This exert from History of California: 1846-1848, Volume 5 of 7. By Hubert Howe Bancroft, Henry Lebbeus Oak, William Nemos, Frances Fuller Victor. Page 713; “Schroeder (Martin), 1847, Engl. mr of a vessel, married at Mazatlan, who brought his family in ’49 via Hon.; d. at S. Jose ’81.” (where Engl.=England, mr=master, and Hon.=Cape Horn). In conjunction with what we know about our family tree leading up to this point (see boldface below) helps us to connect ourselves as Californians since 1849. True 49ers and native Californians of the nation of the Bear Republic, prior the it’s inception as a US state September 9, 1850.
1. Martin Schroeder (or Schroder) (b.Abt 1820-London England;d.1881-San Jose CA)
sp: Ignacia Alvarado (b.Abt 1829-Mazatlan Mexico;m.Abt 1840)
2. Victoria Alvarado Schroder (b.28 May 1862-San Jose CA;d.Abt 1955)
sp: William August Humburg (b.5 Feb 1862-San Francisco;d.1930-Los Angeles,California)
3. Arthur Fletcher Humburg (b.15 Mar 1884-San Francisco;d.Abt 1933)
3. Edith Victoria Humburg (b.14 Jul 1886-San Francisco;d.1978-Los Angeles,California)
3. Mary May Humburg (b.20 Jun 1890-San Francisco;d.1964-Los Angeles,California)
sp: John Andrew Mosier (b.15 May 1899-Adams County Iowa;m.1920;d.11 Feb 1941-Los Angeles,California)
4. Jack Arthur Mosier (b.26 Dec 1921-Los Angeles California)
sp: Laurie Merideth (b.29 Oct 1924-Moberly MO;m.9 Jun 1945;d.14 Apr 2002-El Cajon,California)
5. Andalee Mosier (b.19 Oct 1947-Hollywood Pres Hospital,Los Angeles California)
sp: Joseph Bruce Tenorio (b.19 Sep 1949-Naval Hospital,Guam;m.1980)
6. Kelly Ann Tenorio (b.1 Apr 1983-San Diego CA)
5. Merideth Mosier (b.19 Jun 1951-Hollywood Pres Hospital,Los Angeles California)
sp: Harry Dominic Leygraff (b.26 Nov 1948-Cleveland OH;m.(Div))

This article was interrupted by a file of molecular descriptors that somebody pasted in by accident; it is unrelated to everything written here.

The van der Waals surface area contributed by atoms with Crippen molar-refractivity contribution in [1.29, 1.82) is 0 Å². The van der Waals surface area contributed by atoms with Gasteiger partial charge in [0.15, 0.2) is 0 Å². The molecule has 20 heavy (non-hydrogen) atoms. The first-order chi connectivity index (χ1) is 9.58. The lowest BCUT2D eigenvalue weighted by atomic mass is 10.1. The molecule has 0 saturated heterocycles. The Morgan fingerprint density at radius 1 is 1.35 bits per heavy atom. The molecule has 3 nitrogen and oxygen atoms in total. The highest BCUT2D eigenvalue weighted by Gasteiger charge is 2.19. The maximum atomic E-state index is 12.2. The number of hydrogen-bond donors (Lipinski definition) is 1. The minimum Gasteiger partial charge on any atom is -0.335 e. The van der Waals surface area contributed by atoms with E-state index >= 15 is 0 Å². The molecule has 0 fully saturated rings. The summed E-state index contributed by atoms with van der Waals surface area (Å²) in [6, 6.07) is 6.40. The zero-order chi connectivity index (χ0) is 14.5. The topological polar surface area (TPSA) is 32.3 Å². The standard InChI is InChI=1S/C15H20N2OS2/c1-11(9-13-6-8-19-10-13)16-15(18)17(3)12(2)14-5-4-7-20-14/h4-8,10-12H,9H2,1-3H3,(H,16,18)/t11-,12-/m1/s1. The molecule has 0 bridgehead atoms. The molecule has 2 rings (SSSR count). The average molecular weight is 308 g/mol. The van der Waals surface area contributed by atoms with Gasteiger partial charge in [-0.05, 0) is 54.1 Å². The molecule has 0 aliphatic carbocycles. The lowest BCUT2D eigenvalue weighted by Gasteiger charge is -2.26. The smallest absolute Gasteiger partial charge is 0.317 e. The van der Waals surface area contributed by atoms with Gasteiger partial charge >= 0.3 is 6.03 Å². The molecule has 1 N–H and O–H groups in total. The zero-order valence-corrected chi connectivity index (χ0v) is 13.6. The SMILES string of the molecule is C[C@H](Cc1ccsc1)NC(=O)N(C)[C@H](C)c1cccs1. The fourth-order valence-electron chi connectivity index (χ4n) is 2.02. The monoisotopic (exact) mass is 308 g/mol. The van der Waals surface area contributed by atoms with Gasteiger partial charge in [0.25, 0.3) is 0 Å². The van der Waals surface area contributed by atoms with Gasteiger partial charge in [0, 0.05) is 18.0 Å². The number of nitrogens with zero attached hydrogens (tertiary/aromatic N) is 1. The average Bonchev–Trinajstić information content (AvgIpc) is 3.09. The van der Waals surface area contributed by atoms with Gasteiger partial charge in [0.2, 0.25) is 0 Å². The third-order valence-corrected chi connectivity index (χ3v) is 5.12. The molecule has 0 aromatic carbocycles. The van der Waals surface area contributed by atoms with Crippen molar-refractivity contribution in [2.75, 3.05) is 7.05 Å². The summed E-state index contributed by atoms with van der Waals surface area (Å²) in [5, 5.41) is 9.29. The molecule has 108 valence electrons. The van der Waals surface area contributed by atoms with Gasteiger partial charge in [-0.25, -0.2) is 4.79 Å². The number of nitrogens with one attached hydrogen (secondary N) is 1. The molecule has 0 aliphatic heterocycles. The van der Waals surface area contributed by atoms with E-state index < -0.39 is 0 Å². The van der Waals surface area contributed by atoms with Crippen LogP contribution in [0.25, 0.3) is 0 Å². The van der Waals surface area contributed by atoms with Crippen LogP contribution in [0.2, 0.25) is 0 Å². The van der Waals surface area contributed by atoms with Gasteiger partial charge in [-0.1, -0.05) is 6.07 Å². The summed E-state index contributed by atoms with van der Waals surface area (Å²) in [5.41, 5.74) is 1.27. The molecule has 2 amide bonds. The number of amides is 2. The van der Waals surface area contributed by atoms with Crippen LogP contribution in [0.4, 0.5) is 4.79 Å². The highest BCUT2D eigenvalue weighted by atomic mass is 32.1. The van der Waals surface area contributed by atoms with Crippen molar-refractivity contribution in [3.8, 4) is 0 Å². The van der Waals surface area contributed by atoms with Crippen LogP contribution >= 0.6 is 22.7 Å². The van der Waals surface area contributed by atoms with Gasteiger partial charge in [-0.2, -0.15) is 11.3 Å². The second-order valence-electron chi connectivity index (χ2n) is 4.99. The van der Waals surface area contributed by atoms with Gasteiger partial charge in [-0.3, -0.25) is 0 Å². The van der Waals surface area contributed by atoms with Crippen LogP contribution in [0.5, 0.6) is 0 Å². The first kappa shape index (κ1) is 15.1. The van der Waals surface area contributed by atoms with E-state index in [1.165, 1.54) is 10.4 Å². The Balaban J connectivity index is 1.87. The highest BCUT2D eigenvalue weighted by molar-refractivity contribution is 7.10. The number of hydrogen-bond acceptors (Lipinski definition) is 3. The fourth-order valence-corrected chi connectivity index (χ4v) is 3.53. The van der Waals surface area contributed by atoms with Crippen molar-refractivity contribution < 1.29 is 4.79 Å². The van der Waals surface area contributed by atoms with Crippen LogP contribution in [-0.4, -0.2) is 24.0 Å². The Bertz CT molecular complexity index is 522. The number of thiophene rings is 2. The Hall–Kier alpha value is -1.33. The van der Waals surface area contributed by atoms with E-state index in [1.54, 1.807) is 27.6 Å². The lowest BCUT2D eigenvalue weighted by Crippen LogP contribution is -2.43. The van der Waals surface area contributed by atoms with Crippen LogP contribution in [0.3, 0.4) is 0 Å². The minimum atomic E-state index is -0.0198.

6. Sean Christopher Leygraff (b.3 May 1983-San Diego Ca)
6. Holly Nichole Leygraff (b.30 Oct 1986-San Diego Ca)
sp: Marguerite Louverne Anderson (b.28 Apr 1937-Los Angeles,California;m.9 Jan 1970)
4. Robert Rodney Mosier (b.9 Sep 1924-San Francisco)
sp: Beverly Joy Christiansen (b.Apr 1928)
5. Pamela Ann Mosier (b.Aug 1949-Hollywood Pres Hospital,Los Angeles California)
sp: James Elsworth Mizell II
4. Mary (Sally) Mosier (b.7 Sep 1925-Los Angeles,California)
sp: Richard Woodrum
3. William August Humburg (b.11 Jan 1893-San Francisco;d.1912-Los Angeles,California)
3. Charlotte Humburg (b.1897-San Francisco;d.1979-Ashland OR)
1. William A. Humburg (b.1825-Germany)
sp: Elizabeth (b.1825-Germany)
2. William August Humburg (b.1862-San Francisco;d.1930-Los Angeles, CA
sp: Victoria Alvarado Schroder (b. 1862-San Jose CA;d.1955)
3. Arthur Fletcher Humburg (b.1884-San Francisco;d.1933)
3. Edith Victoria Humburg (b.1886-San Francisco; d.1978-Los Angeles,CA)
3. Mary May Humburg (b.1890-San Francisco;d.1964-Los Angeles, CA)
sp: John Andrew Mosier (b.1899-Adams County lowa; m.1920;d.1941-Los Angeles, CA)
4. Jack Arthur Mosier (b.1921-Los Angeles CA)
4. Robert Rodney Mosier (b. 1924-San Francisco)